Google Summer of Code Update – July 2017

I’ve been working for Red Hen Lab and CCExtractor as part of GSoC 2017. This year, my project was divided into three major components:-

  1. TV Commercial Classification – Details and code here (Done during June)
  2. Improving the visual recognition pipeline
  3. Optimizing the performance of the visual recognition pipeline and deploying it

Apart from this, I have also been working on analyzing and fixing issues with the CCExtractor code in order to better cater to some of Red Hen’s new international use cases.

In this post, I will describe what I have been up to this month, what things I have been spending my time working on, and some interesting decisions that I have had to make based on what I have observed in my experiments.

My Current Setup

Red Hen’s GSOC students have been working extensively on solving machine and deep learning problems which typically require a GPU for computational tractability. The Case HPC is where most of the important number crunching happens. However, being a shared resource, the HPC (and especially it’s GPU nodes) were not always readily available. I recently purchased a new laptop with a 4GB Nvidia GTX 1050 Ti GPU, which I have been using to work locally (as well as on my home institute cluster with more GPUs). Most of the benchmarking work that I have done have been on my computer, however the linearity of the observations and the computational power of other GPUs should hold for our particular use case of image classification (ie a more powerful GPU should take a linearly shorter time and a less powerful GPU a linearly longer time for the same use case).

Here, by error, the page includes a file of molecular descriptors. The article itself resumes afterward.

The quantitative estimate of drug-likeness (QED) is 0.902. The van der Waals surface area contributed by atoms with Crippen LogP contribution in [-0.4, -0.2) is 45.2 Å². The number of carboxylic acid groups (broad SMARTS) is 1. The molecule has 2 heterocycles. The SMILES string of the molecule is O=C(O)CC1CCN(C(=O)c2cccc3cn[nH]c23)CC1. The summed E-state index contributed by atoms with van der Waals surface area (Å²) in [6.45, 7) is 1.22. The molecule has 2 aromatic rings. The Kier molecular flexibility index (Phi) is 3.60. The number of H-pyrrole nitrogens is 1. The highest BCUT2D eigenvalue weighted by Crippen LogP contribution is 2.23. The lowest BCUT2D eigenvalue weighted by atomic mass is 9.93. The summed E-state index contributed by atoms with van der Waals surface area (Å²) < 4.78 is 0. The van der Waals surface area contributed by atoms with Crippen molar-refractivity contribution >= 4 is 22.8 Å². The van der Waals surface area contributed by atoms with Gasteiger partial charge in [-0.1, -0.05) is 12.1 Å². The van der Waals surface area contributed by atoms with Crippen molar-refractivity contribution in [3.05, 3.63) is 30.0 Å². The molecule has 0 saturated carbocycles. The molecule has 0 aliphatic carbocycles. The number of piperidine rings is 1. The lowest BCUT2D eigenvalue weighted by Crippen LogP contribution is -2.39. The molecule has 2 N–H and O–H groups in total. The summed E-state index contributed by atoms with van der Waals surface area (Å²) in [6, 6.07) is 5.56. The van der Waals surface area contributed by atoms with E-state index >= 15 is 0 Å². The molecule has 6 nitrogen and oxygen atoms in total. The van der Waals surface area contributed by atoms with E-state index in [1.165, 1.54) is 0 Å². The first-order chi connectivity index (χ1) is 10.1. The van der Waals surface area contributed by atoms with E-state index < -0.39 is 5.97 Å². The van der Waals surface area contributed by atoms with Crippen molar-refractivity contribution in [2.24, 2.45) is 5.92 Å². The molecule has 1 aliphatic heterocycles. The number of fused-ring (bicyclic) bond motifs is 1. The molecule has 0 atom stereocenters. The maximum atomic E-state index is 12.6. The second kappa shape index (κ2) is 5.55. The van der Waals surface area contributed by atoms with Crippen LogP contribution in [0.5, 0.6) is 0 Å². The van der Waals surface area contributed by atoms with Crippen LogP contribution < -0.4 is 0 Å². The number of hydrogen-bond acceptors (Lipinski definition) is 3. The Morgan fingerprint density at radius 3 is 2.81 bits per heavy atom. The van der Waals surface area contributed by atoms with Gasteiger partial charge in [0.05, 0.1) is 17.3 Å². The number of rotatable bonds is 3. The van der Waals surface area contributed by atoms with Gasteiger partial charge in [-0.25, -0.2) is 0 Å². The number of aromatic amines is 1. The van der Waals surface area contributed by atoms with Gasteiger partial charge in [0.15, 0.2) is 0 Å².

Benchmarking ResNet for News Shot Classification

AlexNet (CaffeNet in our implementation) is the deep neural network architecture used for the shot characterization into 5 classes in the pipeline. This is a 7 layer deep architecture.